Friday, November 06, 2015

Dao De Jing, Chapter 72, Laozi

Tao Te Ching by Lao Tzu
Chapter 72

"If the people do not fear the dreadful, the great dreadful will come, surely.  
Let them not deem their lives narrow.
Let them not deem their lot wearisome.
When it is not deemed wearisome, then it will not be wearisome. 
Therefore the holy man knows himself but does not display himself.
He holds himself dear but does not honor himself.
Thus he discards the latter and chooses the former."
-  Translated by D. T. Suzuki and Paul Carus, 1913, Chapter 72  

"When the people are not afraid of the ruler, the ruler is in the most danger.
Do not bother the people, do not suppress the people.
Only when you do not suppress the people, will they not be annoyed with you.
So, the great men understood everything but did not let themselves be known.
They valued their lives but did not let themselves be worshipped.
Therefore, keep the former and discard the latter."
-  Translated by Xiaolin Yang, Chapter 72    

"When the people do not fear worldly power
a greater power will arrive
Don't limit the view of yourself
Don't despise the conditions of your birth
Don't resist the natural course of your life
In this way you will never weary of this world
The Sage knows himself, but not as himself he loves himself,
but not as himself he honours himself, but not as himself
Thus, he discards the view of his own self
and chooses the view of the universe"
-  Translated by Jonathan Star, 2001, Chapter 72 

"He who lives with fear cannot become strong.
The strength of consciousness can be gained only if one lives without fear.
So rid yourself of the ability to despise others!
He who despises others is despicable before Tao! 
Rid yourself of violence in relations with others!
He who does violence to others will be subjected to violence. 
Renounce the ability to deceive people!
He who deceives others deceives himself. 
Live in love! 
Do not strive to show yourself off!
The wise who cognized his Higher Essence is not engaged in self-admiration
and does not elevate himself over others.
He who got rid of egocentrism gains the possibility to achieve Tao."
-  Translated by Mikhail Nilolenko, Chapter 72 

無狎其所居, 無厭其所生.
-  Chinese characters, Tao Te Ching, Chapter 72

min pu wei wei.
tsê ta wei chih.
wu hsia ch'i so chü, wu yen ch'i so shêng. 
fu wei pu yen.
shih yi pu yen.
shih yi shêng jên tzu chih pu tzu chien.
tzu ai pu tzu kuei. 
ku ch'ü pi ch'ü tz'u. 
-  Wade-Giles Romanization, Tao Te Ching, Chapter 72 

"When the people fear no power,
Then great power has indeed arrived.
Do not disturb them in their dwellings,
Do not weary them in their living.
It is because you do not weary (pu yen) them,
That they are not wearied of you.
Therefore the sage knows himself (tzu chih),
But does not see himself (tzu chien).
He loves himself (tzu ai),
But does not exalt himself (tzu kuei).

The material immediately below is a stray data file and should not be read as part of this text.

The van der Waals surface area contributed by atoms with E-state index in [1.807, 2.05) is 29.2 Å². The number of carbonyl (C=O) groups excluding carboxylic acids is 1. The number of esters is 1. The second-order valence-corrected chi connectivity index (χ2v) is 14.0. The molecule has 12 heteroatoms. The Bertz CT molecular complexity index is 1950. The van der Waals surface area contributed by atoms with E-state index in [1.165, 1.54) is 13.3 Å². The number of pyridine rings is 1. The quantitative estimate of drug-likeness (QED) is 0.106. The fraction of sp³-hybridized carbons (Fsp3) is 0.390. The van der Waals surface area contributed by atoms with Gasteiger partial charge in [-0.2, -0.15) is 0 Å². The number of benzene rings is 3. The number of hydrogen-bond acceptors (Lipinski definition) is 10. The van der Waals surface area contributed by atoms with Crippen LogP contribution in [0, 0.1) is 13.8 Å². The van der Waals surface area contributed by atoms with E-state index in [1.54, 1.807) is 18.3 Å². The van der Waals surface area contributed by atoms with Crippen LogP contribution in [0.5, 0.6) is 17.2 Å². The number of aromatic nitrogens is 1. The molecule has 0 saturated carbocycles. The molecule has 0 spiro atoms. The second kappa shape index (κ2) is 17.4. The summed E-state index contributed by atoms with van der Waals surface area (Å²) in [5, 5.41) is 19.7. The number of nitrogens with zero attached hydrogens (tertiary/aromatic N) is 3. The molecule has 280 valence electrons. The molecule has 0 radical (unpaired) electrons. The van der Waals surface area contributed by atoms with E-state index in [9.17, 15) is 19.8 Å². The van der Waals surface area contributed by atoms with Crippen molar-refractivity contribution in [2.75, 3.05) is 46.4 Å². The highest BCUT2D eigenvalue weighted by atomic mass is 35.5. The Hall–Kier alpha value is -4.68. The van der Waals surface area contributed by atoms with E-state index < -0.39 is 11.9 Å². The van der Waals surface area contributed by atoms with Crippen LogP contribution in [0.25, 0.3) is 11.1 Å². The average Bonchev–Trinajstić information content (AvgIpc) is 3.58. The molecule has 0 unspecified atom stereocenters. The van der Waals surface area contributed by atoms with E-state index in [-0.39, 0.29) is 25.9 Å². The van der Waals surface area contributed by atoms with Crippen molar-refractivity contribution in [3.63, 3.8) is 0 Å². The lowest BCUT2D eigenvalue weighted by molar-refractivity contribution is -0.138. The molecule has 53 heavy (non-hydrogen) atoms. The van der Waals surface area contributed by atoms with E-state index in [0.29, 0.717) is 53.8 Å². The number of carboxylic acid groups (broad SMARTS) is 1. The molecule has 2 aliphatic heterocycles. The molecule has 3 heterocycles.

Therefore he leaves that and takes this."
-  Translated by Ellen Chen, Chapter 72

"The sage retains a sense of awe, and of propriety.
He does not intrude into others' homes;
does not harass them,
nor interfere without request,
unless they damage others.
So it is that they return to him.
Though the sage knows himself
he makes no show of it;
he has self-respect, but is not arrogant,
for he develops the ability to let go of that
which he no longer needs."
-  Translated by Stan Rosenthal, 1984, Chapter 72

"Cuando a los hombres les falta el sentido del temor, sucederá un desastre.
No entremeterse en sus casas, no atosigarlos en el trabajo.
Si no se interfiere, no se hastiarán.
Por esto mismo, el sabio se conoce pero no se exhibe.
Se respeta a sí mismo, pero no es arrogante.
Abandona aquello y elige esto."
-  Translated by Cristina Bosch, 2002, Capítulo 72

"When the people do not fear what is majestic,
Great Majesty will soon visit them.
Do not limit their dwellings
nor suppress their livelihoods.
Simply because you do not oppress them,
they will not grow tired of you.
For this reason,
Sages are self-aware,
but do not flaunt themselves;
they are self-focused,
but do not glorify themselves.
They out-grow the one and adopt the other."
-  Translated by Jerry C. Welch, 1998, Chapter 72

"Upon those who defy authority
It shall be visited,
But not behind prison walls
Nor through oppression of their kin;
Men sanely led
Are not led by duress.
To know yourself and not show yourself,
To think well of yourself and not tell of yourself,
Be that your no and your yes."
-  Translated by Witter Bynner, 1944, Chapter 72 

A typical webpage created by Mike Garofalo for each one of the 81 Chapters (Verses, Sections) of the Tao Te Ching (Daodejing) by Lao Tzu (Laozi) includes over 25 different English language translations or interpolations for that Chapter, 5 Spanish language translations for that Chapter, the Chinese characters for that Chapter, the Wade-Giles and Hanyu Pinyin transliterations (Romanization) of the Mandarin Chinese words for that Chapter, and 2 German and 1 French translation of that Chapter.  Each webpage for each one of the 81 Chapters of the Tao Te Ching includes extensive indexing by key words, phrases, and terms for that Chapter in English, Spanish, and the Wade-Giles Romanization.  Each webpage on a Chapter of the Daodejing includes recommended reading in books and websites, a detailed bibliography, some commentary, research leads, translation sources, a Google Translate drop down menu, and other resources for that Chapter.   

Chapter 72, Tao Te Ching by Lao Tzu

Chapter and Thematic Index (Concordance) to the Tao Te Ching by Lao Tzu

English Language Daodejing Translators' Source Index

Spanish Language Daodejing Translators' Source Index

Ripening Peaches: Taoist Studies and Practices

Taoism: A Selected Reading List

One Old Daoist Druid's Final Journey   

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